Ash Roberts
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Troubleshooting a Degraded Azure Traffic Manager Endpoint

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Ash Roberts
·Apr 27, 2022·

3 min read

Troubleshooting a Degraded Azure Traffic Manager Endpoint

In this blog post we walk through the steps taken to troubleshoot a degraded Azure Traffic Manager Endpoint.

Recently, I finished a project for a customer to build a Windows 10 Always On VPN solution. Due to the vast amount of users that would be connecting to this solution (1500+) they wanted some form of public load balancing which would distribute traffic equally to 2 on-premise Remote Access Severs (RAS) boxes.

Azure Traffic Manager was the chosen solution to achieve this, which is a DNS based Public load balancer. I'm not going to deep dive the specifics, however, if you wish to know more see Microsoft's official documentation below:

Azure Traffic Manager | Microsoft Docs

The below Visio shows the overall architecture of the always on VPN setup.The RAS boxes in question are located on a DMZ for security purposes. Their external IPs are registered in DNS as rras1.switchitup.com and rras2.switchitup.com, these records then being used by Azure Traffic Manager to distribute the traffic loads equally to both servers on-premise.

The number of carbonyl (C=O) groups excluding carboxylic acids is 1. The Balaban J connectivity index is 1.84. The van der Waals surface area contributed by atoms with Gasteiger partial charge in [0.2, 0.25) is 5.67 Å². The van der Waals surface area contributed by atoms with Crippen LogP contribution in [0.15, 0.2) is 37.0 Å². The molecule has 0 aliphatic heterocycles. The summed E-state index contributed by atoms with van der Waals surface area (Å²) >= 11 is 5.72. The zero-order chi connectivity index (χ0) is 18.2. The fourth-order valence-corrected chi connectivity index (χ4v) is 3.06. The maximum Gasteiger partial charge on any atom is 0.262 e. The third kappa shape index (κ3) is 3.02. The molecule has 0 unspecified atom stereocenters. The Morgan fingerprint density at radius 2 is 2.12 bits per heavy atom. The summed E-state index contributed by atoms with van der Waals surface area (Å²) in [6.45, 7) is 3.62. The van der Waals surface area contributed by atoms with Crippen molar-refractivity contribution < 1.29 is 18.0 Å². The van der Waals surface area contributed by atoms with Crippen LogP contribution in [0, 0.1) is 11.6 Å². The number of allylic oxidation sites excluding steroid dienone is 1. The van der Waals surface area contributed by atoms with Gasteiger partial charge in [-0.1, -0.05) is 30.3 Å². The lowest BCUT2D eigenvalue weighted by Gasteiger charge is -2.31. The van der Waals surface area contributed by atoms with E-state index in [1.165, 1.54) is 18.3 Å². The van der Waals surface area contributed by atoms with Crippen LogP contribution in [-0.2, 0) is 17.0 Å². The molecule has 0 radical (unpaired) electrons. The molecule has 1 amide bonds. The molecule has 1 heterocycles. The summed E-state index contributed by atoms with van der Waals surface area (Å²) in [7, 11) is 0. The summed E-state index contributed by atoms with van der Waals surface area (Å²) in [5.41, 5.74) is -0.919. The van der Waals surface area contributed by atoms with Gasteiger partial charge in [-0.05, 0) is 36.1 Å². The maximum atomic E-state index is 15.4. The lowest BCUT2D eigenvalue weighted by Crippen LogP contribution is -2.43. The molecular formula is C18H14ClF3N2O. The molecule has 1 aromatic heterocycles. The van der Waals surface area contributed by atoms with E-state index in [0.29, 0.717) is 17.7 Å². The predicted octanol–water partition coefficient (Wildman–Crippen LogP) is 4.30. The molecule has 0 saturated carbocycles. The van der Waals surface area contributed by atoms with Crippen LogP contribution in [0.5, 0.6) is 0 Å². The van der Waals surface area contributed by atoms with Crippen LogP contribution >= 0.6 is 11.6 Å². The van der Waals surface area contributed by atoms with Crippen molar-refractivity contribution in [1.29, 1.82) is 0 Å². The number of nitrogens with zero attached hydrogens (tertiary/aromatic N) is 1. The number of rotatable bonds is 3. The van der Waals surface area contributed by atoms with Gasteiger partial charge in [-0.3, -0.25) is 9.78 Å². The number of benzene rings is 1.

topology.jpg

Azure Traffic Manager Setup overview

Here is a brief overview of the Traffic Manager settings:

trafficmanageroverview.jpg

The Problem?

All was working when initially setup, however suddenly the RAS2 endpoint was constantly displaying a "Degraded" State.

A degraded endpoint won't receive traffic, it will be routed to any other "healthy" endpoints. Exception to this is when all endpoints are degraded, then traffic will be routed to any endpoint on best effort.

Microsoft's troubleshooting documentation goes deeper into explaining how to probe endpoints for a certain HTTP response, more specifically a response of 200 means the endpoint should be healthy.

Troubleshooting degraded status on Azure Traffic Manager | Microsoft Docs

Enter FiddlerCap Web Recorder, a basic program used to probe websites for HTTP response, the picture below shows an example of a capture made when going to google.com, notice the healthy response of 200.

fidlercap.jpg

Probing the RAS boxes on their published external DNS names gives the following results, RAS1 = 200 but nothing for RAS2, which could mean a number of things:

  • Botched configuration on RAS2
  • RAS2 is not published correctly through the onsite firewall for 80/443
  • A miss-configured Endpoint in Azure Traffic Manager
  • Something Else

Troubleshooting the Azure Traffic Manager

  • Verified the FQDN of the RAS2 endpoint matched what was published for in DNS = YES
  • Checked the external Firewall rules matched RAS1 = YES
  • Confirmed the Configuration on RAS2 matched RAS1 = YES
  • Verified all Boxes had relevant Certificates with subject names = YES
  • Tested without Windows firewall on = NO CHANGE.

The Solution

Slightly perplexed with the situation, as everything configuration wise was matching like-for-like, with some further investigation the issue actually lay with the RAS boxes themselves more specifically with RAS2.

Somehow, Inbound and Outbound filters were applied to the RAS2 Remote Access settings and as a result were blocking 443 traffic to the box.

inbound filter.jpg

outbound filters.jpg

On removing these filters and refreshing Azure Traffic Manager everything was finally back to a healthy state.

traffic manager.jpg

 
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